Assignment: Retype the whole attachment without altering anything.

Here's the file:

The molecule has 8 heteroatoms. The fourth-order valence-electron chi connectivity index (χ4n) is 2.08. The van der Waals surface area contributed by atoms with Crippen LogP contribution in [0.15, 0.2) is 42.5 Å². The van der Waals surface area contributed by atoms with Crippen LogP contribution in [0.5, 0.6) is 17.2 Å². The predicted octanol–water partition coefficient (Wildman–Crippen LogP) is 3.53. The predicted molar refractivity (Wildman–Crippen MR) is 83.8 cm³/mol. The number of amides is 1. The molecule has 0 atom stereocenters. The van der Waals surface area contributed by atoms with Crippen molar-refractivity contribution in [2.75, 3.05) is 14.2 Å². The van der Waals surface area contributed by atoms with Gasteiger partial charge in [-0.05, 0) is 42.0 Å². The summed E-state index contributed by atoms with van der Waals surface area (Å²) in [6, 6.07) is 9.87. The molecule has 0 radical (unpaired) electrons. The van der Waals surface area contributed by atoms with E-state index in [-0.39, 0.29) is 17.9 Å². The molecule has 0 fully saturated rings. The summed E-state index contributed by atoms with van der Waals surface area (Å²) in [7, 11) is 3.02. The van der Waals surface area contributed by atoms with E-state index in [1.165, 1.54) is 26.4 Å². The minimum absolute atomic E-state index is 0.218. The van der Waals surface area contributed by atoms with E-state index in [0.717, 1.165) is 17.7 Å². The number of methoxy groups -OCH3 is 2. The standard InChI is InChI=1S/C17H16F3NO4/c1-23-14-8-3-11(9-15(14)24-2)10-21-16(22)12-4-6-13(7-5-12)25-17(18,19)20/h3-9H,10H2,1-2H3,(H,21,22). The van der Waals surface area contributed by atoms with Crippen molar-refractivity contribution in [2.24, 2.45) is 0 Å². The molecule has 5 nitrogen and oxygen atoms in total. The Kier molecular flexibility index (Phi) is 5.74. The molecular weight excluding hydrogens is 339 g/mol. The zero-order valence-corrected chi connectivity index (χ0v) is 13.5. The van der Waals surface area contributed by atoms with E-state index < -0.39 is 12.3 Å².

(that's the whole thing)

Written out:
The molecule has 8 heteroatoms. The fourth-order valence-electron chi connectivity index (χ4n) is 2.08. The van der Waals surface area contributed by atoms with Crippen LogP contribution in [0.15, 0.2) is 42.5 Å². The van der Waals surface area contributed by atoms with Crippen LogP contribution in [0.5, 0.6) is 17.2 Å². The predicted octanol–water partition coefficient (Wildman–Crippen LogP) is 3.53. The predicted molar refractivity (Wildman–Crippen MR) is 83.8 cm³/mol. The number of amides is 1. The molecule has 0 atom stereocenters. The van der Waals surface area contributed by atoms with Crippen molar-refractivity contribution in [2.75, 3.05) is 14.2 Å². The van der Waals surface area contributed by atoms with Gasteiger partial charge in [-0.05, 0) is 42.0 Å². The summed E-state index contributed by atoms with van der Waals surface area (Å²) in [6, 6.07) is 9.87. The molecule has 0 radical (unpaired) electrons. The van der Waals surface area contributed by atoms with E-state index in [-0.39, 0.29) is 17.9 Å². The molecule has 0 fully saturated rings. The summed E-state index contributed by atoms with van der Waals surface area (Å²) in [7, 11) is 3.02. The van der Waals surface area contributed by atoms with E-state index in [1.165, 1.54) is 26.4 Å². The minimum absolute atomic E-state index is 0.218. The van der Waals surface area contributed by atoms with E-state index in [0.717, 1.165) is 17.7 Å². The number of methoxy groups -OCH3 is 2. The standard InChI is InChI=1S/C17H16F3NO4/c1-23-14-8-3-11(9-15(14)24-2)10-21-16(22)12-4-6-13(7-5-12)25-17(18,19)20/h3-9H,10H2,1-2H3,(H,21,22). The van der Waals surface area contributed by atoms with Crippen molar-refractivity contribution in [2.24, 2.45) is 0 Å². The molecule has 5 nitrogen and oxygen atoms in total. The Kier molecular flexibility index (Phi) is 5.74. The molecular weight excluding hydrogens is 339 g/mol. The zero-order valence-corrected chi connectivity index (χ0v) is 13.5. The van der Waals surface area contributed by atoms with E-state index < -0.39 is 12.3 Å².